Financial Planners Participate in Roundtable

BOARDMAN, Ohio — Financing planning is as much about building and sustaining relationships as it is managing their clients’ investments, participants in a Business Journal roundtable say.

“It starts with conversations. You’ve got to have those conversations to build a rapport with the clients,” says Sidney Jones, managing director with Merrill Lynch in Canfield. “When we’re dealing with these clients we need to know everything about them that is germane.”

That includes getting involved right away with young children as well as those in their teens and of college age, ensuring they understand how to handle wealth.

“Most wealth is lost by the third generation,” Jones relates. “To break that cycle, you need to have that third generation understand the value of that wealth, how hard-earned that wealth was. … I’ve seen wealth ruin people and it’s generally the second or third generation.” Seeing that wealth handed on to the fourth or fifth generation is “very gratifying,” he adds.

Jones was one of eight participants in the roundtable discussion, held recently at the Holiday Inn Boardman. The edited transcript is published in the MidMarch edition of The Business Journal, mailed this week to subscribers. Also participating in the discussion were George Morris III, president of Morris Financial Group, Salem; Todd Bury, founder of Bury Financial Group, Poland; Jim Cvetkovic, a financial adviser with Stifel Nicolaus, Canfield; Andy Moyer, certified financial planner with W3 Wealth Management, which has offices in Warren, Akron and Cleveland; Tom Taranto, a financial adviser with HBKS Wealth Advisors, Boardman; Bryan Renner, a founder of the Renner Klim Advisor Group, Canfield; and Janelle Fumerola, executive vice president and managing principal of JFS Wealth Advisors, Hermitage, Pa.

Learning all he needs to know at the initial meeting with a client would be great, W3’s Moyer says. While he learns a lot at that meeting, “we also [continue to] learn over the years,” he adds. “That’s why we focus on the idea that it’s an ongoing process and an ongoing relationship.” W3 advisers meet with clients three to four times each year, he says.

“It’s helping clients not make mistakes that are really going to hurt them,” affirms Fumerola of JFS. Last year, she recalls, a client called with her concerns during the Ebola outbreak and Fumerola had to reassure her to keep her investments. By December, that client was thanking her for “not allowing me to get out of the market.”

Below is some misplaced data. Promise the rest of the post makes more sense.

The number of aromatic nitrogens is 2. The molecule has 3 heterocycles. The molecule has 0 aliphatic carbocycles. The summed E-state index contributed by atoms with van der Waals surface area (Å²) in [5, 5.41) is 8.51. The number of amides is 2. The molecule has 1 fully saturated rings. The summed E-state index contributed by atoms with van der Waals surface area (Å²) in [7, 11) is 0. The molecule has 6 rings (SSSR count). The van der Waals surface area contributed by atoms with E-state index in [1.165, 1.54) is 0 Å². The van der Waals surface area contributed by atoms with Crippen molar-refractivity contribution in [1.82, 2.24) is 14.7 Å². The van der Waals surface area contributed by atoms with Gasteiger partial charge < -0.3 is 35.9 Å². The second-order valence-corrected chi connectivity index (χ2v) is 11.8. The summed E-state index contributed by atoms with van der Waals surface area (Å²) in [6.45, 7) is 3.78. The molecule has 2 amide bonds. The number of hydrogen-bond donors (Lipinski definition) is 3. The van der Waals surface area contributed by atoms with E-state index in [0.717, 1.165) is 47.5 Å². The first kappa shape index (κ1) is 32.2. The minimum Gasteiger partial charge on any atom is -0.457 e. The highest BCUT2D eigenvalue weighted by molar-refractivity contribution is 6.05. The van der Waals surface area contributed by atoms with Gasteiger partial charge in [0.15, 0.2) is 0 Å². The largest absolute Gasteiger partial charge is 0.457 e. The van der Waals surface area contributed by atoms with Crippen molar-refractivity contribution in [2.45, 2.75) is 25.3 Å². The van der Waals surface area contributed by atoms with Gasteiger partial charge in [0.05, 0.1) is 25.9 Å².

It would be great, she agrees with Moyer, if clients provided all the needed information upfront. “In reality, it’s a process of getting to know each other, having trust and really continually updating that plan,” she allows.

Says Bury of Bury Financial, “We explain to them it’s not a static process. Your situation is going to change over time, and if we don’t fully understand the client from the get-go and do our due diligence and find out everything there is to know about them and their specific situation, then when something changes we won’t even know where to start.”

Establishing a comfort level between client and adviser is key, Bury continues. “Again, that old adage, ‘Clients don’t care how much you know until they know how much you care.’ That goes a long way,” he’s learned.

Given the complexity sometimes involved, “One of the things that I’ve always tried to do is demystify the process,” says Morris of Morris Financial. Simplifying the process helps people focus less on day-to-day events, he says.

One way Morris accomplishes that is by having a story to tell clients and images they can understand. “If you’re going to Key West next week and I’m going to Key West the week after and I want to know how far it is, you’re going to check your odometer,” he says. “You’re not going to have your wife hanging out the window checking the mile markers going down [Interstate] 95.”

Risk identification is one of the “great tasks” a financial adviser assumes, HBKS’ Taranto says. Whatever a client’s reason for sitting with an adviser – whether he is unhappy with his current adviser or he’s come into a windfall such as a lottery prize – “it’s incumbent in our role to identify the things that they don’t know they should be asking,” he says. “A big part of the financial planning process for me and our firm is identifying the holes in a plan and creating a solution to cover up those holes if possible.”

EDITOR’S NOTE: You can read the transcript of the roundtable on financial planning in the MidMarch issue of The Business Journal out this week.

Copyright 2024 The Business Journal, Youngstown, Ohio.